Settling in to University

The first days and weeks of a new student’s university life are an important time, as they begin to establish the friendships, habits and favourite places that will define their university career, however long it goes on to last. These early days may be forced to bear a little too much weight, though – this process of settling in to your university life lasts through your entire first year.

Today we’re taking a look at how you can make the most of this formative time, to create the best university experience for yourself possible.


Moving in day is a great chance to get to know the people you’ll be living with for a year. Whether you’re settling into Cambridge Halls of Residence or University of Huddersfield accommodation, everyone is in the same boat: surrounded by strangers and hoping to find a way to fit in.

You can capitalise on this – it’s a great ice breaker. As parents depart and people are left alone to adjust, take the lead. Coming prepared with a kettle and tea bags or coffee means you can start socialising as soon as you’re unpacked, and get to know your neighbours. While you might end up leading an expedition to the nearest pub, starting with some low key offers of tea can help to open up doors and start conversations.

Fresher’s Week

Fresher’s Week offers you plenty of chances to get to know your university, both town and campus. You’ll be attending your first lectures, getting to know the people you’ll be studying with for the next three – or more – years, attending welcome meetings of societies that you’re interested in, and beginning to explore the social options on offer at the student union and around the local town.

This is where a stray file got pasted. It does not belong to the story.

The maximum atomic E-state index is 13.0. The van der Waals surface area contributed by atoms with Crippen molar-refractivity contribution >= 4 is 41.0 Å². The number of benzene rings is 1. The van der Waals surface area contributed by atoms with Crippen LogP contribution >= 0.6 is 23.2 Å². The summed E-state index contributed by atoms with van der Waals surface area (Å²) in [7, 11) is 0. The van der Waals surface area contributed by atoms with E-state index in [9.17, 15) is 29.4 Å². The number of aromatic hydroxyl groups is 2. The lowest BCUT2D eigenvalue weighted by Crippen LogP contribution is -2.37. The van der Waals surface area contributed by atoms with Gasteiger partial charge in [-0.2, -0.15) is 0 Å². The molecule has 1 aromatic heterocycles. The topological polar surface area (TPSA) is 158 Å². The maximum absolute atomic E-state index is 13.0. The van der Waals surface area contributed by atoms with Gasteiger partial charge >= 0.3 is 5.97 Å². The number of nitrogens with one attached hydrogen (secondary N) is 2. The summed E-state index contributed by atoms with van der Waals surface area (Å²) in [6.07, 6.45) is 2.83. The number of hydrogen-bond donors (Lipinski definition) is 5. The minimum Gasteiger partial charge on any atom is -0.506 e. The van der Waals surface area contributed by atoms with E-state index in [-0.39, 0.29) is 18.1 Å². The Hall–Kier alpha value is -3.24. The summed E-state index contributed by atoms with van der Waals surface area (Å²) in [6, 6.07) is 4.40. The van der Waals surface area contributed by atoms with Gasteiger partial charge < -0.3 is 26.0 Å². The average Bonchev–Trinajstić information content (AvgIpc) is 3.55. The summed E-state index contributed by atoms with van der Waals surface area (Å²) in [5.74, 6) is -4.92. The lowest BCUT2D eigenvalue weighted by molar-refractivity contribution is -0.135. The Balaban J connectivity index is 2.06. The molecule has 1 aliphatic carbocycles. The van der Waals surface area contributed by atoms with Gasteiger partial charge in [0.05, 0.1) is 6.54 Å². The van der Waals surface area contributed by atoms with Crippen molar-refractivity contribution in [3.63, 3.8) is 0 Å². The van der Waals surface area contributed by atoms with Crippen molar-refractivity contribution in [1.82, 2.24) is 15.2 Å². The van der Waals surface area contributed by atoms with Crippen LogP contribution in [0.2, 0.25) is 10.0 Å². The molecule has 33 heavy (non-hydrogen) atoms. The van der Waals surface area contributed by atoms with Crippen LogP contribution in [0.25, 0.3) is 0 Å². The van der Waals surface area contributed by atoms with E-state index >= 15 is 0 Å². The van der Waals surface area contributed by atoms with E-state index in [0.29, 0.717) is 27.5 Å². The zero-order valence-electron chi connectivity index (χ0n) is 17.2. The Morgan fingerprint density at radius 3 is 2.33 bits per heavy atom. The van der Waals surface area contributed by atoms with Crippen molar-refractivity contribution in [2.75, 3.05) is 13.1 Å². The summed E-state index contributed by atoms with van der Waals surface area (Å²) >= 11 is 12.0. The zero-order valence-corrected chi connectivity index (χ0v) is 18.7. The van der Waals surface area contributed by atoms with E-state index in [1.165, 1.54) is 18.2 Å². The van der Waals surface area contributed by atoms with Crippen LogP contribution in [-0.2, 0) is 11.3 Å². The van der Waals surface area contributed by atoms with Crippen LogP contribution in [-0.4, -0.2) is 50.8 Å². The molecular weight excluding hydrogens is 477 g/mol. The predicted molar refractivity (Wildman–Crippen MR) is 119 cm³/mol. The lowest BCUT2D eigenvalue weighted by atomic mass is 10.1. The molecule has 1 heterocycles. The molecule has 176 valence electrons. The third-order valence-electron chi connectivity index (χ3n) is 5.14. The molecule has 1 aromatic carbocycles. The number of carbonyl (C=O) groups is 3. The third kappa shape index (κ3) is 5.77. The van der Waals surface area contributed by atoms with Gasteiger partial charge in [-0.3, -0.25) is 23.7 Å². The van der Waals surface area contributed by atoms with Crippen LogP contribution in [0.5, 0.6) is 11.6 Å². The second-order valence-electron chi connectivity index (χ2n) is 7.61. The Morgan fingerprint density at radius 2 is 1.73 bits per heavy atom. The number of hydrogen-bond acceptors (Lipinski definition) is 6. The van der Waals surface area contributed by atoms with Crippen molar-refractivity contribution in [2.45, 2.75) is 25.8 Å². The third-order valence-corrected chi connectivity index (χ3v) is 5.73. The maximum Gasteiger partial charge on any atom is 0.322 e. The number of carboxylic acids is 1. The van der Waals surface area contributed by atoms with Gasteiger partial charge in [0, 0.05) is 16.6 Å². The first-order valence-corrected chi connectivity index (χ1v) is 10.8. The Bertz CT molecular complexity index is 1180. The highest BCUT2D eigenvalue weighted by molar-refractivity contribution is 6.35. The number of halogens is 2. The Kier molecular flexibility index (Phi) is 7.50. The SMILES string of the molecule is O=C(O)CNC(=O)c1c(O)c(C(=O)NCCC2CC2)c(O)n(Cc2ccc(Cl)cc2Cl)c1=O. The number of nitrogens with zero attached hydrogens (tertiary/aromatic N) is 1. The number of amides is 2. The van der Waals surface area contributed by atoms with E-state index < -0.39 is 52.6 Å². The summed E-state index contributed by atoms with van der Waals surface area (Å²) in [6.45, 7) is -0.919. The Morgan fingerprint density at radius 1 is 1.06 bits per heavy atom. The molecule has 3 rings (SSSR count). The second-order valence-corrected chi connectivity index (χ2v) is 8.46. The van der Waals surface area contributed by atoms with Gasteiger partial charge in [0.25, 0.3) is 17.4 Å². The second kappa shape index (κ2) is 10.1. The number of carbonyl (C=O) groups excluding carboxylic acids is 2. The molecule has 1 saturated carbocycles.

As you’re enjoying all these new experiences, it’s important to be reflective. What are you really enjoying? What really speaks to you about the experiences on offer? You don’t have much option about participating in the academic side of university, but with everything else it’s important to make sure you’re really enjoying what you’re doing, not being dragged into it by habit. Maybe you have to admit you don’t get on so well with the people you’re in accommodation with, or perhaps the drama society isn’t everything you want it to be – whatever is causing you unhappiness, it’s better to live in the real world than not admit there’s a problem.

A Full Year

You’ll be having new experiences right through your first year, so it’s important not to consider your student experience set in stone too soon. It’s never too late to start over if the routine you’ve built isn’t working for you – whether it’s the pub or café your friends meet in, how you tackle work on your course, or the social circle you’ve fallen in with.

As time passes, you’ll see a different side to the choices you made in those early days – and if you don’t like this bigger picture, it’s time for a change! Never feel bound to decisions you’ve made in the early days of university. As you settle in, you get to make better, more informed decisions about how you spend your time, in ways that can make you happier.

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